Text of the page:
Rock-Solid WorkbenchReady-made hardware simplifies end-vise construction
Synopsis: An end vise makes a workbench more user friendly, and exact plans and step-by-step instructions help you build one for yourself. Whether you build a workbench using the detailed project plan or add an end vise to an existing bench, this article walks you through the building process. A source guide identifies and evaluates materials needed.
From Fine Woodworking #162
I knew that when I eventually got around to building my dream workbench, it would have to meet a few basic requirements. It would have to be sturdy enough to last a few lifetimes. It would have to have storage underneath. And it would have to have good front and end vises so that I wouldn’t have to do a lot to get a workpiece held securely.
In 1998, I finally built my bench. And I’m pleased to say that after five years of heavy work, it has fulfilled my expectations, and then some. It’s rock solid and has plenty of useful storage, thanks to 15 drawers and an area of open space between the base and the top.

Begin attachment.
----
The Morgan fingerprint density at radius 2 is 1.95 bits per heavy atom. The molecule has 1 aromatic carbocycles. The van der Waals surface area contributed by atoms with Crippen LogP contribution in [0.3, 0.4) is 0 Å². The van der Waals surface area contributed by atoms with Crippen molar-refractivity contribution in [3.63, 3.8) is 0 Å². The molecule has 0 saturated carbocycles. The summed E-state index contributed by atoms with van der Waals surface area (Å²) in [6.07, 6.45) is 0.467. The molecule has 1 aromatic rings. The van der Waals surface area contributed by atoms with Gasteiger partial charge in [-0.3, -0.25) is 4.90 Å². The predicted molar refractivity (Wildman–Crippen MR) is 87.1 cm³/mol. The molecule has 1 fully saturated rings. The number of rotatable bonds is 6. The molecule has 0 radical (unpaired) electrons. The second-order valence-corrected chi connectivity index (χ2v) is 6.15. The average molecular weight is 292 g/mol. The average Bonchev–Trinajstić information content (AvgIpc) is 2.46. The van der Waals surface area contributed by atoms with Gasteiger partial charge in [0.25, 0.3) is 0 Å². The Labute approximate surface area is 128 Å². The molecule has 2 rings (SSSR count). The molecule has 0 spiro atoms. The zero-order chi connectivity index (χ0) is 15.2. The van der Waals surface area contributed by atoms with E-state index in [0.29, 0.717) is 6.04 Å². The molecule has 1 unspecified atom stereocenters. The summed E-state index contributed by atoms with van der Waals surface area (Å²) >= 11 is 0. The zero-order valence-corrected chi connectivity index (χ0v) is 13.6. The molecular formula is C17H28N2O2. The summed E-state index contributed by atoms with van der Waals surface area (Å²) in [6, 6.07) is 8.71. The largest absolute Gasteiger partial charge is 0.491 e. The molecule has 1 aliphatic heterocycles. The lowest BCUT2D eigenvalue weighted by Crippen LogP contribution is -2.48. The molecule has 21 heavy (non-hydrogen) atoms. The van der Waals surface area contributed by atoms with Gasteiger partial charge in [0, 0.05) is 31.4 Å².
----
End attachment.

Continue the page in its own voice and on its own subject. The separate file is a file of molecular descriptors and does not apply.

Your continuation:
Building such a large workbench can be an intimidating task, but it’s actually basic woodworking. The only parts of the bench that call for anything other than straightforward biscuit and mortise-and-tenon joinery is the end vise. Whether you decide to build this bench using the foldout plans or add the end vise to a bench you already have, this article walks you through the process.
The front and end vises, along with benchdogs and a board jack, offer plenty of clamping options.
In the front of the bench I had planned to use a typical cast-iron vise with wood jaws until I ran across an Internet ad for a used patternmaker’s vise, and I couldn’t resist the temptation to buy. The vise, built in the 1930s by the Emmert Manufacturing Co., allows me to clamp a workpiece in almost any position. Patternmakers favor this type of vise because it adjusts in several planes, making it possible to hold work of almost any shape. Like me, you’ll occasionally see a used Emmert vise offered for sale on the Internet. Also, you can sometimes find them at vintage tool dealers or, more rarely, at flea markets. Expect to pay upwards of $500 for one in good condition.
My vise is one of the larger ones Emmert produced. Modern reproductions of the vise are available in mostly smaller sizes, generally about 15 in. long. Some of these are fairly inexpensive, about $300, and the quality is decent. Higher-quality ones can cost more than $1,000. A sliding board jack helps support long, wide stock, with the front end of the stock held in the Emmert vise.
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